Discussion heated up at Camp Rabideau open house
What started out as a welcoming open house to introduce the public to the "what's happening" factor at Camp Rabideau, turned into an evening of heated discussion June 9.
Camp Rabideau, a Civilian Conservation Corps camp that was built in the 1930s, is located six miles south of Blackduck on the Scenic Highway. On Feb. 21, 2006, the camp was designated as a National Historic Landmark and is recognized as an important part of the area's history.
Today, almost 80 years later, while the overall intent is for the camp to remain a historic landmark in honor of the original members of the CCC, efforts are being made to preserve the camp's buildings, with some modernized improvements.
Greg Morris, a district ranger with the Forest Service began the evening with a tour of the facility. During the tour, Frank Polich, the designer and engineer for the restoration project, explained to the group how he and the project contractors are working to preserve the camp's buildings while staying inside specific guidelines for preserving a historic landmark.
"One of the biggest challenges we've run into is transitioning a historic building with framing details that will satisfy today's building codes. We want to make this place a safe one," Polich said. "We plan to make one of the houses a fully functional kitchen, another into a restroom and shower building and also a bunkhouse. There is currently no insulation in the houses and we plan to insulate them in a way that is cost effective. A drain field will also run southeast of the camp."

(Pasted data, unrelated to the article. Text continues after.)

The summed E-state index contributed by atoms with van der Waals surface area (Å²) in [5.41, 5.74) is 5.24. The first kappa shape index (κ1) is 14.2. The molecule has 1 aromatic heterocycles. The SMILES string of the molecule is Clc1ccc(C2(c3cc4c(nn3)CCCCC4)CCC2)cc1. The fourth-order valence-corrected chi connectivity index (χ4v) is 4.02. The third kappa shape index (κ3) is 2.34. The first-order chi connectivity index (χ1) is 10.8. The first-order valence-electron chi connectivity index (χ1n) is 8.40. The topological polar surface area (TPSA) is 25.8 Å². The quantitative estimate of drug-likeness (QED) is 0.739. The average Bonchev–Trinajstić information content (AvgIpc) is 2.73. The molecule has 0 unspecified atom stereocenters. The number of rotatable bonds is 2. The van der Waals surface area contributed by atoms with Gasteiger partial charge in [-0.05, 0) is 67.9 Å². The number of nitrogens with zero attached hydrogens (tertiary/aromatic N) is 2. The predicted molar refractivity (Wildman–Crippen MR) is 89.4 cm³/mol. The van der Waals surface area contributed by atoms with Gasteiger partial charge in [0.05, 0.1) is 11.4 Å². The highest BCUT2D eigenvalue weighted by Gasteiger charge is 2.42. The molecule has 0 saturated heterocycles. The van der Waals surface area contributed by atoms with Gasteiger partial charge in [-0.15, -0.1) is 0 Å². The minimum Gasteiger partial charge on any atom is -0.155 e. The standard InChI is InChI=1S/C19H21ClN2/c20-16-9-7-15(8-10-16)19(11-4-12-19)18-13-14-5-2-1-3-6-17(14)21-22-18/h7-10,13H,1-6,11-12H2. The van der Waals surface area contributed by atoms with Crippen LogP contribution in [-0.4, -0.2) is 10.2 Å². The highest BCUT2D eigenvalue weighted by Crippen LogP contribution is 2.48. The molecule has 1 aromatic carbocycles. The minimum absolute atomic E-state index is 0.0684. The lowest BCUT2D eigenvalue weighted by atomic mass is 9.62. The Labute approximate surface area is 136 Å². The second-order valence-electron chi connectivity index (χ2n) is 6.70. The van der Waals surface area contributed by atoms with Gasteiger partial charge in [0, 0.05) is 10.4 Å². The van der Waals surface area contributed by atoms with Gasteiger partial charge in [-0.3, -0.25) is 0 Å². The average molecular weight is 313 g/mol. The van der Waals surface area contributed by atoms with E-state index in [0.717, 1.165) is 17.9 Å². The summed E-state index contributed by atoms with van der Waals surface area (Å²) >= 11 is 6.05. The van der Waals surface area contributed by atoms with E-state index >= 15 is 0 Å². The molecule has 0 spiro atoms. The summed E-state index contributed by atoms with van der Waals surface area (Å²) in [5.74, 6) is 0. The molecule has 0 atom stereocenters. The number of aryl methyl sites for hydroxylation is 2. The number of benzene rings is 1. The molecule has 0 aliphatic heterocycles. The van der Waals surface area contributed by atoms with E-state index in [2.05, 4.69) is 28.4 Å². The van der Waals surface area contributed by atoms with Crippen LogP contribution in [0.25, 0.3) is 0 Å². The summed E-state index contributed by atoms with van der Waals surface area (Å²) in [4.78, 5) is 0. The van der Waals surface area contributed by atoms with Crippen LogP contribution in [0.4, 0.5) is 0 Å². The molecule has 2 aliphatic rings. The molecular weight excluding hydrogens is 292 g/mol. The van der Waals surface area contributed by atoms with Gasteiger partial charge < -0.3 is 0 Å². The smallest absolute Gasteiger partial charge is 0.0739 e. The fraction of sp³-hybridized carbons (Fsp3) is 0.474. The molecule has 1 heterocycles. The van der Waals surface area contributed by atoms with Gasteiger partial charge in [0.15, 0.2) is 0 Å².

Concerns from the audience began with the fear that the historical value of the camp would be taken away with such changes.
"There has been no talk of these kinds of changes in the 23 years I've lived here," said audience member Scott Burns. "This is quite a curveball."
"There will be a rubber underlay to preserve the integrity of the roof and we will re-lay the stuff over the top of it, so the buildings retain the historic appearance," Morris said. "The forestry camp in Grand Rapids is running into the same challenges of taking buildings that were only intended to last a few years and bringing them up. We will not run outside the guidelines to keep the historic value."
Polich said he doesn't use the word "permanent" very often, but after the restoration project is complete, these buildings they're working on will be permanent. He hopes to have five buildings stabilized by this fall.
"For me and for the Forest Service, the first priority of the camp is the preservation of the historic significance of the buildings and the archeology that goes into it," said Morris. "Secondly, is preserving the significance of the camp and what the original CCC programs and Franklin Roosevelt's vision and dream was about.
I think we want to embrace the vision and spirit of Camp Rabideau. It was about the younger population getting a chance at work. We hope that today, it can still be a place for our youth to get that same work ethic. It is a living and breathing opportunity to experience an education about the camp's historical significance as well as hands on work experience to bring back to their communities."
Ann Long-Voelkner, the outdoor recreation planner with the Forest Service was on hand to address the public about the grants and funding the camp was receiving for the current and future restoration projects.
"The funding we are receiving has enabled us to come to the point to bring together the historical point of Rabideau with present day," she said.